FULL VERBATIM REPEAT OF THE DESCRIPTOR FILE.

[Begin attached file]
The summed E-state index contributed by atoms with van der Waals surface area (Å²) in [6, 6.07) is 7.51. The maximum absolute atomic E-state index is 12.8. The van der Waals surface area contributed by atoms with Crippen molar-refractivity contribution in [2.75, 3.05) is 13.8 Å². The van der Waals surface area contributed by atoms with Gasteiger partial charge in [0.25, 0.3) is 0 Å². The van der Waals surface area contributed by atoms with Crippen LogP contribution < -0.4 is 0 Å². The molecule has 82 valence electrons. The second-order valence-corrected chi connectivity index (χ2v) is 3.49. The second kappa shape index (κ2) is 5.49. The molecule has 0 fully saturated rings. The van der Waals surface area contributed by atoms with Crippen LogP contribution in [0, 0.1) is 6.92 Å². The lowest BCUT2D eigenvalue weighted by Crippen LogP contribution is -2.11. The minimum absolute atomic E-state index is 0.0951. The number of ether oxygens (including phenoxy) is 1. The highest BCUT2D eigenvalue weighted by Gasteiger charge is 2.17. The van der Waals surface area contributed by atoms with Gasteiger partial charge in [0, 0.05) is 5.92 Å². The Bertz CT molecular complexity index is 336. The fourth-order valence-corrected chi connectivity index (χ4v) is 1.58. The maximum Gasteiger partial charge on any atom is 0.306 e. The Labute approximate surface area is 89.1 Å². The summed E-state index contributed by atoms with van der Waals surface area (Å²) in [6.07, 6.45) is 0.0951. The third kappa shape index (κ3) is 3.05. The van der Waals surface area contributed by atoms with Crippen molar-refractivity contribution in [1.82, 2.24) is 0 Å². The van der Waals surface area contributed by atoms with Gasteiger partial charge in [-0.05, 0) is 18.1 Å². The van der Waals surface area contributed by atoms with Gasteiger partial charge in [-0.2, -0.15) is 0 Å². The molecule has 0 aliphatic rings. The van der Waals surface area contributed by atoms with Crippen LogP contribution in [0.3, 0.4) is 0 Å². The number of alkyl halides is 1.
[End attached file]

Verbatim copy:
The summed E-state index contributed by atoms with van der Waals surface area (Å²) in [6, 6.07) is 7.51. The maximum absolute atomic E-state index is 12.8. The van der Waals surface area contributed by atoms with Crippen molar-refractivity contribution in [2.75, 3.05) is 13.8 Å². The van der Waals surface area contributed by atoms with Gasteiger partial charge in [0.25, 0.3) is 0 Å². The van der Waals surface area contributed by atoms with Crippen LogP contribution < -0.4 is 0 Å². The molecule has 82 valence electrons. The second-order valence-corrected chi connectivity index (χ2v) is 3.49. The second kappa shape index (κ2) is 5.49. The molecule has 0 fully saturated rings. The van der Waals surface area contributed by atoms with Crippen LogP contribution in [0, 0.1) is 6.92 Å². The lowest BCUT2D eigenvalue weighted by Crippen LogP contribution is -2.11. The minimum absolute atomic E-state index is 0.0951. The number of ether oxygens (including phenoxy) is 1. The highest BCUT2D eigenvalue weighted by Gasteiger charge is 2.17. The van der Waals surface area contributed by atoms with Gasteiger partial charge in [0, 0.05) is 5.92 Å². The Bertz CT molecular complexity index is 336. The fourth-order valence-corrected chi connectivity index (χ4v) is 1.58. The maximum Gasteiger partial charge on any atom is 0.306 e. The Labute approximate surface area is 89.1 Å². The summed E-state index contributed by atoms with van der Waals surface area (Å²) in [6.07, 6.45) is 0.0951. The third kappa shape index (κ3) is 3.05. The van der Waals surface area contributed by atoms with Crippen molar-refractivity contribution in [1.82, 2.24) is 0 Å². The van der Waals surface area contributed by atoms with Gasteiger partial charge in [-0.05, 0) is 18.1 Å². The van der Waals surface area contributed by atoms with Gasteiger partial charge in [-0.2, -0.15) is 0 Å². The molecule has 0 aliphatic rings. The van der Waals surface area contributed by atoms with Crippen LogP contribution in [0.3, 0.4) is 0 Å². The number of alkyl halides is 1.